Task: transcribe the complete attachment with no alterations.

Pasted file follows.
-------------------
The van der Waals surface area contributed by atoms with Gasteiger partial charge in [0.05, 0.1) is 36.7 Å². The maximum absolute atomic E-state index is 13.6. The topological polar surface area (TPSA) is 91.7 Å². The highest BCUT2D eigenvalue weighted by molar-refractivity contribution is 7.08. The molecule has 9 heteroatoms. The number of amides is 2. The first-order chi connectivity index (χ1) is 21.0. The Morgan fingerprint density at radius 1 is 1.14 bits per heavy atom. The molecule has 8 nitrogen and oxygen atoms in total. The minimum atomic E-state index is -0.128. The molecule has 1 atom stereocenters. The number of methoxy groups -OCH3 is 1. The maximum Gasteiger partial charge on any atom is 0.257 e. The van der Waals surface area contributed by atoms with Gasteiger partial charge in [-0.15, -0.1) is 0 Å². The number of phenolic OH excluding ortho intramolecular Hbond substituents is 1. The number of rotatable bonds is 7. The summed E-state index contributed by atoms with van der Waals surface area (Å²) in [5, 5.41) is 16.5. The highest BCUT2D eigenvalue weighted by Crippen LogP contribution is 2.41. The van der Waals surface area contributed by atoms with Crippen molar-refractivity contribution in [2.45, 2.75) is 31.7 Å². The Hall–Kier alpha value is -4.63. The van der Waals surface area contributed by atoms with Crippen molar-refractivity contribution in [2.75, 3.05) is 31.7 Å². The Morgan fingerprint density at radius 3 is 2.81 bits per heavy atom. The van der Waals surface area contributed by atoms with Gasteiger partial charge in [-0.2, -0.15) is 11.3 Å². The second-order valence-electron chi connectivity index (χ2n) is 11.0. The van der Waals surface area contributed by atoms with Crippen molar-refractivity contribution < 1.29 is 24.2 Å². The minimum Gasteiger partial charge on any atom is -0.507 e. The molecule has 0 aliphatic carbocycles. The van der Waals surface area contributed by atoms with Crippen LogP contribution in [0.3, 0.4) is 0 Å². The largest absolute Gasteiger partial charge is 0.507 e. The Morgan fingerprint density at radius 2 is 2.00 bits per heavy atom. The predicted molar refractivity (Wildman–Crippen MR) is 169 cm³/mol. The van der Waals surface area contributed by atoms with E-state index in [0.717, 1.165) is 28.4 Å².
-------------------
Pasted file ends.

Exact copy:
The van der Waals surface area contributed by atoms with Gasteiger partial charge in [0.05, 0.1) is 36.7 Å². The maximum absolute atomic E-state index is 13.6. The topological polar surface area (TPSA) is 91.7 Å². The highest BCUT2D eigenvalue weighted by molar-refractivity contribution is 7.08. The molecule has 9 heteroatoms. The number of amides is 2. The first-order chi connectivity index (χ1) is 21.0. The Morgan fingerprint density at radius 1 is 1.14 bits per heavy atom. The molecule has 8 nitrogen and oxygen atoms in total. The minimum atomic E-state index is -0.128. The molecule has 1 atom stereocenters. The number of methoxy groups -OCH3 is 1. The maximum Gasteiger partial charge on any atom is 0.257 e. The van der Waals surface area contributed by atoms with Gasteiger partial charge in [-0.15, -0.1) is 0 Å². The number of phenolic OH excluding ortho intramolecular Hbond substituents is 1. The number of rotatable bonds is 7. The summed E-state index contributed by atoms with van der Waals surface area (Å²) in [5, 5.41) is 16.5. The highest BCUT2D eigenvalue weighted by Crippen LogP contribution is 2.41. The van der Waals surface area contributed by atoms with Crippen molar-refractivity contribution in [2.45, 2.75) is 31.7 Å². The Hall–Kier alpha value is -4.63. The van der Waals surface area contributed by atoms with Crippen molar-refractivity contribution in [2.75, 3.05) is 31.7 Å². The Morgan fingerprint density at radius 3 is 2.81 bits per heavy atom. The van der Waals surface area contributed by atoms with Gasteiger partial charge in [-0.2, -0.15) is 11.3 Å². The second-order valence-electron chi connectivity index (χ2n) is 11.0. The van der Waals surface area contributed by atoms with Crippen molar-refractivity contribution < 1.29 is 24.2 Å². The minimum Gasteiger partial charge on any atom is -0.507 e. The molecule has 0 aliphatic carbocycles. The van der Waals surface area contributed by atoms with Crippen LogP contribution in [0.3, 0.4) is 0 Å². The largest absolute Gasteiger partial charge is 0.507 e. The Morgan fingerprint density at radius 2 is 2.00 bits per heavy atom. The predicted molar refractivity (Wildman–Crippen MR) is 169 cm³/mol. The van der Waals surface area contributed by atoms with E-state index in [0.717, 1.165) is 28.4 Å².